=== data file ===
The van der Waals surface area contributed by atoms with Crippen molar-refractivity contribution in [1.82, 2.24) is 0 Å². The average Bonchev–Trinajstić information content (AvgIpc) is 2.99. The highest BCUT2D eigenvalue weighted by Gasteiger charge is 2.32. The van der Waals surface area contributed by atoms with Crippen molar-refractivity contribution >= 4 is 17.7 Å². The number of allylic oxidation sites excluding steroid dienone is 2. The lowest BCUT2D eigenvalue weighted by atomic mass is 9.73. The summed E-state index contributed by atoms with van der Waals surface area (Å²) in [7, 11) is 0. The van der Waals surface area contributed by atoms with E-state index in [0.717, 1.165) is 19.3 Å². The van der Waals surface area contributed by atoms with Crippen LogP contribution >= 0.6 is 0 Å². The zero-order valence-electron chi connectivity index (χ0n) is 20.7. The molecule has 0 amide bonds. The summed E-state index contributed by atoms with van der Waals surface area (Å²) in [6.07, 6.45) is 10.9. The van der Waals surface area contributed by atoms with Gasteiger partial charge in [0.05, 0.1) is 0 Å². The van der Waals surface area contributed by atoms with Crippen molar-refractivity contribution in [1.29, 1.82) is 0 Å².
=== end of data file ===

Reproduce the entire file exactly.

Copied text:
The van der Waals surface area contributed by atoms with Crippen molar-refractivity contribution in [1.82, 2.24) is 0 Å². The average Bonchev–Trinajstić information content (AvgIpc) is 2.99. The highest BCUT2D eigenvalue weighted by Gasteiger charge is 2.32. The van der Waals surface area contributed by atoms with Crippen molar-refractivity contribution >= 4 is 17.7 Å². The number of allylic oxidation sites excluding steroid dienone is 2. The lowest BCUT2D eigenvalue weighted by atomic mass is 9.73. The summed E-state index contributed by atoms with van der Waals surface area (Å²) in [7, 11) is 0. The van der Waals surface area contributed by atoms with E-state index in [0.717, 1.165) is 19.3 Å². The van der Waals surface area contributed by atoms with Crippen LogP contribution >= 0.6 is 0 Å². The zero-order valence-electron chi connectivity index (χ0n) is 20.7. The molecule has 0 amide bonds. The summed E-state index contributed by atoms with van der Waals surface area (Å²) in [6.07, 6.45) is 10.9. The van der Waals surface area contributed by atoms with Gasteiger partial charge in [0.05, 0.1) is 0 Å². The van der Waals surface area contributed by atoms with Crippen molar-refractivity contribution in [1.29, 1.82) is 0 Å².